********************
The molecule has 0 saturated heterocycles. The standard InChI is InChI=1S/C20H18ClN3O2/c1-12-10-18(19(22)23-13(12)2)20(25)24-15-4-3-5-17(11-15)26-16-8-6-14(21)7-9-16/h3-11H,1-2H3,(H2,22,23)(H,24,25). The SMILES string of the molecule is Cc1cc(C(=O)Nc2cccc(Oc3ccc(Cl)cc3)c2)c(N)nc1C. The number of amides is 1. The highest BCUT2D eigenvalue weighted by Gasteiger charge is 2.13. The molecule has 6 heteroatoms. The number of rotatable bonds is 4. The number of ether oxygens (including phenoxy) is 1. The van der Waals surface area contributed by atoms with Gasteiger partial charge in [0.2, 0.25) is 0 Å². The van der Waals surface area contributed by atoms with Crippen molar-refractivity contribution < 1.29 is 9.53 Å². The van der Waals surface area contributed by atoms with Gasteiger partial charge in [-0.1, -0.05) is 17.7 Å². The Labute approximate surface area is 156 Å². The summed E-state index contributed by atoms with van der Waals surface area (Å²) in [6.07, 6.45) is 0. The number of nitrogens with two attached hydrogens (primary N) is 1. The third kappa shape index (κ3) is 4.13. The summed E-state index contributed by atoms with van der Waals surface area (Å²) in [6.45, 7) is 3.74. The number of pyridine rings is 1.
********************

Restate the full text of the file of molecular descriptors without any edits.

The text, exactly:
The molecule has 0 saturated heterocycles. The standard InChI is InChI=1S/C20H18ClN3O2/c1-12-10-18(19(22)23-13(12)2)20(25)24-15-4-3-5-17(11-15)26-16-8-6-14(21)7-9-16/h3-11H,1-2H3,(H2,22,23)(H,24,25). The SMILES string of the molecule is Cc1cc(C(=O)Nc2cccc(Oc3ccc(Cl)cc3)c2)c(N)nc1C. The number of amides is 1. The highest BCUT2D eigenvalue weighted by Gasteiger charge is 2.13. The molecule has 6 heteroatoms. The number of rotatable bonds is 4. The number of ether oxygens (including phenoxy) is 1. The van der Waals surface area contributed by atoms with Gasteiger partial charge in [0.2, 0.25) is 0 Å². The van der Waals surface area contributed by atoms with Crippen molar-refractivity contribution < 1.29 is 9.53 Å². The van der Waals surface area contributed by atoms with Gasteiger partial charge in [-0.1, -0.05) is 17.7 Å². The Labute approximate surface area is 156 Å². The summed E-state index contributed by atoms with van der Waals surface area (Å²) in [6.07, 6.45) is 0. The number of nitrogens with two attached hydrogens (primary N) is 1. The third kappa shape index (κ3) is 4.13. The summed E-state index contributed by atoms with van der Waals surface area (Å²) in [6.45, 7) is 3.74. The number of pyridine rings is 1.